Have you heard from your friend “I’ll link to your site and then you link to mine”? This is called SEO link exchange. Two sites linking to each other so that they can both improve their ranking in search result pages.
But does this method work? and can you get penalized for it?
- What is link exchange in SEO?
- Does SEO Link Exchange Work?
- Can I Receive Penalties for Link Exchange?
- Other Solutions for Link Building
What is link exchange in SEO?
Link exchange in SEO refers to websites agreeing to link to each other, with the hope to rank better in the Google search results.
Many SEOs still consider Link Exchange to be a viable way of creating backlinks. While others advise against it.
Google is not thrilled about SEO Link Exchange but doesn’t indicate that it is categorically banned.
In its guideline, Google mentions link exchanges briefly:
Excessive link exchanges (“Link to me and I’ll link to you”) or partner pages exclusively for the sake of cross-linking [can negatively impact a site’s ranking].
The word ‘Excessive’ here is the key to the argument for link exchange schemes.
After all, how could Google tell you are exchanging links, if it is not excessive?
In a recent study (2020), Ahrefs has looked into the reciprocal links of 140,000 domains with more than 10k monthly organic traffic.
They found 73% of these sites had reciprocal links. Meaning they have linked to sites that have linked to them. 27% of websites at least have 15% of their links as reciprocal.
This is a natural outcome, as websites in the same industry (especially reputable websites), often link to each other.
So, does this mean we should do it or not?
Does SEO Link Exchange Work?
The data certainly doesn’t suggest that the very existence of reciprocal links will hurt your SEO. Google will certainly look for patterns of excessive or unusual behavior.
So two (or more) websites constantly linking to each other can very easily be seen as a pattern of link exchange by Google’s algorithm.
But if for example, you link to a site, and that puts you on their radar and they link back to you, this can hardly be seen as excessive or even spam behavior. In the same way, isolated instances of link exchange can go unnoticed.
But there is a bigger point to be made about Link Exchanges and pushing Google’s boundaries in general.
A professional website that is looking for long-term success, is mostly focusing on organic and innovative ways to create better content and beat the competition.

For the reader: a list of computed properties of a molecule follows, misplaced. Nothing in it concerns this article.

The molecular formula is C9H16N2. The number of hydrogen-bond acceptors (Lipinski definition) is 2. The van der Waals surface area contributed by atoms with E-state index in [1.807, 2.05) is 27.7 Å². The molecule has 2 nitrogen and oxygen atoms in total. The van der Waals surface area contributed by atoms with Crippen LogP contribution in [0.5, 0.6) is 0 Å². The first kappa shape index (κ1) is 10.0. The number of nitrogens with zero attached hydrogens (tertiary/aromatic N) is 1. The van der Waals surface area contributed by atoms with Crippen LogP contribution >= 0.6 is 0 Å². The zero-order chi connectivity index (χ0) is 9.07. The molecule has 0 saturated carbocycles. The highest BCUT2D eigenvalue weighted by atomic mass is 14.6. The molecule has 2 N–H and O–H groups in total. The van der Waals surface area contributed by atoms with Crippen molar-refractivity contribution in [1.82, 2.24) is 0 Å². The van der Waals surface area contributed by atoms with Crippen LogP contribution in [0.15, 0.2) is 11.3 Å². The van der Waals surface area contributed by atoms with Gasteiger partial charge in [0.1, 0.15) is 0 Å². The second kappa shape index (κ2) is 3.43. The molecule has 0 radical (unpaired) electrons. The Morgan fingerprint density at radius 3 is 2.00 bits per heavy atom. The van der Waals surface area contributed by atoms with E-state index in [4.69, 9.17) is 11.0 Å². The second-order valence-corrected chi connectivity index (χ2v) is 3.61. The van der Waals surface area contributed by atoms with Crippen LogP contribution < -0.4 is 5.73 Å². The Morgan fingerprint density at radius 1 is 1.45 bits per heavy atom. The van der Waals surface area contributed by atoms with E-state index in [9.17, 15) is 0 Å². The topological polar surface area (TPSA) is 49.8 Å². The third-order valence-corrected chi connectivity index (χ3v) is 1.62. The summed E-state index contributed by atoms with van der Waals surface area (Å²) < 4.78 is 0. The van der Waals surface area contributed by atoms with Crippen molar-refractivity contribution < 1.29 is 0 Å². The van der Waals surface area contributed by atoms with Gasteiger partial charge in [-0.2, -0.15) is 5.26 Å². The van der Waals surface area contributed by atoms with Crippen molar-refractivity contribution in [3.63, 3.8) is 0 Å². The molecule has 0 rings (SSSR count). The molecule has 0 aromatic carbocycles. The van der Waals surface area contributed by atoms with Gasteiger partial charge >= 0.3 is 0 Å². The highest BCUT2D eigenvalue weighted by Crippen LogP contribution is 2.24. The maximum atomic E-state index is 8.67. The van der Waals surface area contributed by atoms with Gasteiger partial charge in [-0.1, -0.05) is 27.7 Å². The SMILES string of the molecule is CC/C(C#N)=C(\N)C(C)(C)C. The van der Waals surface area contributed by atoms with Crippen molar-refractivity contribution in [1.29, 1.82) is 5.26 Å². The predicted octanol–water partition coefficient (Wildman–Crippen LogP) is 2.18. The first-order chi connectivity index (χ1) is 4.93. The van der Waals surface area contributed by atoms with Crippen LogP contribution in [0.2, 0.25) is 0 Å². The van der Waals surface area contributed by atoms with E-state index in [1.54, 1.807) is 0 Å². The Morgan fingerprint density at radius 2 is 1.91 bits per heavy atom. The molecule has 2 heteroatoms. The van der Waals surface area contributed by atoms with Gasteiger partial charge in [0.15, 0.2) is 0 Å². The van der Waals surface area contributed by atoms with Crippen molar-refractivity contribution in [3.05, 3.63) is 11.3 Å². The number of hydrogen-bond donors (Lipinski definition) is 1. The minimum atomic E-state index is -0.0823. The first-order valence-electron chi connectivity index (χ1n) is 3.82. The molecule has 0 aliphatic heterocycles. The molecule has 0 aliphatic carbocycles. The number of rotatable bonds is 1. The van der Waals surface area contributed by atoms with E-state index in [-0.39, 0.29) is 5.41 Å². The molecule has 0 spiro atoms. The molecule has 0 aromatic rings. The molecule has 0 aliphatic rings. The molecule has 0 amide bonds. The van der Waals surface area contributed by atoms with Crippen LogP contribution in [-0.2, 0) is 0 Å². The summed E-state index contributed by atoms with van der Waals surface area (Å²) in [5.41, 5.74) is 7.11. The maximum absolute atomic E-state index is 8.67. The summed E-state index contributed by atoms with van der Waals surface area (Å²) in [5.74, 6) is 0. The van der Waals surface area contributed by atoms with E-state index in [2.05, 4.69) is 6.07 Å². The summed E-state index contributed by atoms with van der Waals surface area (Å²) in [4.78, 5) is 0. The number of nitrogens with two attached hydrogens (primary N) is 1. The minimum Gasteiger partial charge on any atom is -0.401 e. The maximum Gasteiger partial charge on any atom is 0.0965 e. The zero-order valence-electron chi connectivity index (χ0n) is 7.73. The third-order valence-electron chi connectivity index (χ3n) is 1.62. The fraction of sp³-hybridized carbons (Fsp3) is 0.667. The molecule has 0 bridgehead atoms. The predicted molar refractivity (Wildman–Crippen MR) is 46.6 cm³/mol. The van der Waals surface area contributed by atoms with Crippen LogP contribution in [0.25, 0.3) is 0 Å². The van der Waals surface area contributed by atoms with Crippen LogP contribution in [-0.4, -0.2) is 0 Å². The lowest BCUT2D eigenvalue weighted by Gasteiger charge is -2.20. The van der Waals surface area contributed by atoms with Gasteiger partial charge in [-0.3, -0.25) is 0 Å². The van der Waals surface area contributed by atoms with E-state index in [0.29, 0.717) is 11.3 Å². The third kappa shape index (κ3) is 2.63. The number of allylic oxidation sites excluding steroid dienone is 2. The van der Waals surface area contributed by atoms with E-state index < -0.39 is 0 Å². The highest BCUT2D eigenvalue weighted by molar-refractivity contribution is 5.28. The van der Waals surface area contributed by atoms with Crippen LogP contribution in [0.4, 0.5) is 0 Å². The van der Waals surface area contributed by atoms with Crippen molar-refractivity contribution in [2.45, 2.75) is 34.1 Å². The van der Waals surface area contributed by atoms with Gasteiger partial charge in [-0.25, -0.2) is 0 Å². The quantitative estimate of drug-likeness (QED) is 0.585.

Constant attempts at cheating the algorithm firstly can have demoralizing effects on your team and their mindset, and also may make you susceptible to future penalties, as Google’s algorithm is constantly evolving and many useful tricks of the past are considered pretty naive today.
So if you have an isolated opportunity to exchange links with someone, should you take it? It is hard to answer that and you should take the situation on its merit.
But should you consider SEO link exchange as a basic strategy? No.
Can I Receive Penalties for Link Exchange?
Google can disregard a huge number of links without penalizing a site. Many sites receive spam links from directories and other sources. Google simply disregards these links, without any other actions taken.
So, it’s fair to assume that Google will disregard some links that look strange without penalizing the site.
The penalty will come when, as Google described, the link exchange becomes excessive.
It is difficult to find data on sites that are under penalty (outside of rhetorical evidence) as they disappear from the results. So each person’s experience on this subject may vary and the actions of Google may not always be consistent as well.
All we can say is, it is better to be careful than sorry.
Other Solutions for Link Building
Google is hoping for sites to not intervene in the process of referral link building and let it happen organically. But for obvious reasons sites can not do that and their competition is not doing this as well.
There are still many proactive moves that are recommended by SEOs for creating backlinks and are not against Google’s rules.
For example, you can offer your content to other websites that can use it within their posts. The return on these offers is not great, but it is a numbers game after all.
You can also guest post on a reasonable scale. Google has advised against ‘large-scale’ guest posting with ‘keyword-rich anchor text links’. So, you may want to avoid that.
Also, there is certain content that naturally attracts more backlinks. For example, Long-form content has better chances (more on this), or ‘What’ articles have better chances.
Ultimately creating connections and being reputable within your industry is the most successful method. Backlinking is built on an element of peer-review. So, being useful in the eyes of your peers may best method in the long run.
What is your experience of link exchange and link building? Share your knowledge in the comments section below.